"We know that disadvantage can come from your gender or ethnicity; your sexual orientation or from disability; your age or your religion or belief or any combination of these. But overarching and interwoven with this is the persistent inequality of social class - your family background and where you were born.

"We have made progress over the last 13 years - especially in tackling poverty - and halted the rising growth of inequality that dates back to the 1980's and which we still see the effects of today. But we will do more to increase social mobility and tackle the barriers that hold people back unfairly.

"The work of the National Equality Panel will underpin Clause One of the Equality Bill which places a new legal duty on key public bodies to consider, in all the important decisions they make and all important actions they take, how they can tackle socio-economic inequality.

"The challenges set out in today's report require sustained and focused action. But for the sake of the right of every individual to reach their full potential, for the sake of a strong and meritocratic economy and to achieve a peaceful and cohesive society, that is the challenge that must be met."


For further information on the Government's response to the report please contact Alex Marklew in the Government Equalities Office press office on 0207 276 1003.

For further information on the report, or to interview author Professor John Hills, contact Warwick Smith in the LSE press office on 020 7955 7440.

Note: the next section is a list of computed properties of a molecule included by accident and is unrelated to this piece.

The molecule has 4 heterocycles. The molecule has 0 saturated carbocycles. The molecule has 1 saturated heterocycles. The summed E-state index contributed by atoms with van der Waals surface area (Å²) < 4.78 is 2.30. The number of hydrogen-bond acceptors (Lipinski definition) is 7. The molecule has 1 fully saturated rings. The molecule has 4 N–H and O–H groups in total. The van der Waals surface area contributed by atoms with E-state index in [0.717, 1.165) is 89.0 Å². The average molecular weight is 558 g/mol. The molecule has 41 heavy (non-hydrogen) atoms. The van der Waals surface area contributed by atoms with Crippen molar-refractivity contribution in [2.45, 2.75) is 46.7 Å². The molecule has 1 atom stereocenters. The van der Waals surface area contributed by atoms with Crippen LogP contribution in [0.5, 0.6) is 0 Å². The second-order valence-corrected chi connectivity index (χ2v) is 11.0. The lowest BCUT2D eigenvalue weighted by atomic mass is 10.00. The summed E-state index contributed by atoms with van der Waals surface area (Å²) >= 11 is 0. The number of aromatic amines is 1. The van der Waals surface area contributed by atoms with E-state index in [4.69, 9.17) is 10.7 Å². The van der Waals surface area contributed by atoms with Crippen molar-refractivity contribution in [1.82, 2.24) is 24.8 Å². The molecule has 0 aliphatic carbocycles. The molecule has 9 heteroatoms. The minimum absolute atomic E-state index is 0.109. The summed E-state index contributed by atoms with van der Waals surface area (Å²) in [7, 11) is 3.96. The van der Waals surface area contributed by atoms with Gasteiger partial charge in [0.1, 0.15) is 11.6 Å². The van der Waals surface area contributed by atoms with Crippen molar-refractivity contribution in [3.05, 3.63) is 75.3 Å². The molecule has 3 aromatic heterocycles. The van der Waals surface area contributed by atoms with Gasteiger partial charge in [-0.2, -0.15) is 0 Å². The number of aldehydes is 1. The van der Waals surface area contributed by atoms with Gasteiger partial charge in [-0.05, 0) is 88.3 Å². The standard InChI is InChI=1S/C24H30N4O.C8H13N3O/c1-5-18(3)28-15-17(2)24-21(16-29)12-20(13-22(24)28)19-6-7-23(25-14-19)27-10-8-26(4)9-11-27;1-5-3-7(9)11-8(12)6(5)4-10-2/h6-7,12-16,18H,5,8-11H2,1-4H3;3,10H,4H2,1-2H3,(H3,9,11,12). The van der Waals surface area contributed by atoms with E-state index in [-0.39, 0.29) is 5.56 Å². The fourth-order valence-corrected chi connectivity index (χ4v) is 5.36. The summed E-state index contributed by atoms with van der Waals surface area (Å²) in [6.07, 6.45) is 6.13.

The Government Equalities Office is responsible for the Government's overall strategy, legislation, and priorities on equality issues. The Office also has direct responsibility for policy on gender equality, sexual orientation, and for integrating work on race. The Prime Minister announced the establishment of the Government Equalities Office (GEO) in July 2007 and it became a Department in its own right in October 2007. It works to Ministers Harriet Harman, Maria Eagle, Vera Baird and Michael Foster.

About the National Equality Panel

In September 2008 Harriet Harman commissioned the National Equality Panel to produce a report on inequality in the UK, with a remit to:

* provide a factual analysis of how equality trends have changed over the last ten years and map out exactly where gaps have narrowed and widened in society.

* investigate how people's life chances are affected by gender, race, disability, age and other important aspects of inequality such as where they were born, what kind of family they were born into, where they live and their wealth; and

* show how these factors inter-relate and reinforce one another.

The panel, chaired by Professor John Hills from the London School of Economics, will launch its report on 27 January 2010. The Government will publish a formal response alongside it.

Professor Hills and Harriet Harman will both speak at the launch, which takes place at the British Museum from 9.30am.

The full text of the report and the Government's response will be available on the GEO website - < - from 10:00 on 27 January.

For full details of the panel, visit:

About the Socio-Economic Duty in the Equality Bill The socio-economic duty will ensure that public bodies, in all the key decisions they take, will need to have regard to addressing socio-economic inequalities. They will need to look at the evidence, and consider what more they could do to promote equality.

The socio-economic duty will apply to England, Scotland and Wales. In England, the duty covers strategic bodies and Ministers including: government departments, regional development agencies, local authorities, police authorities, strategic health authorities and primary care trusts.

A full fact sheet on the socio-economic duty is available from GEO press office.


Government Equalities Office press office
Phone: 0207 276 0932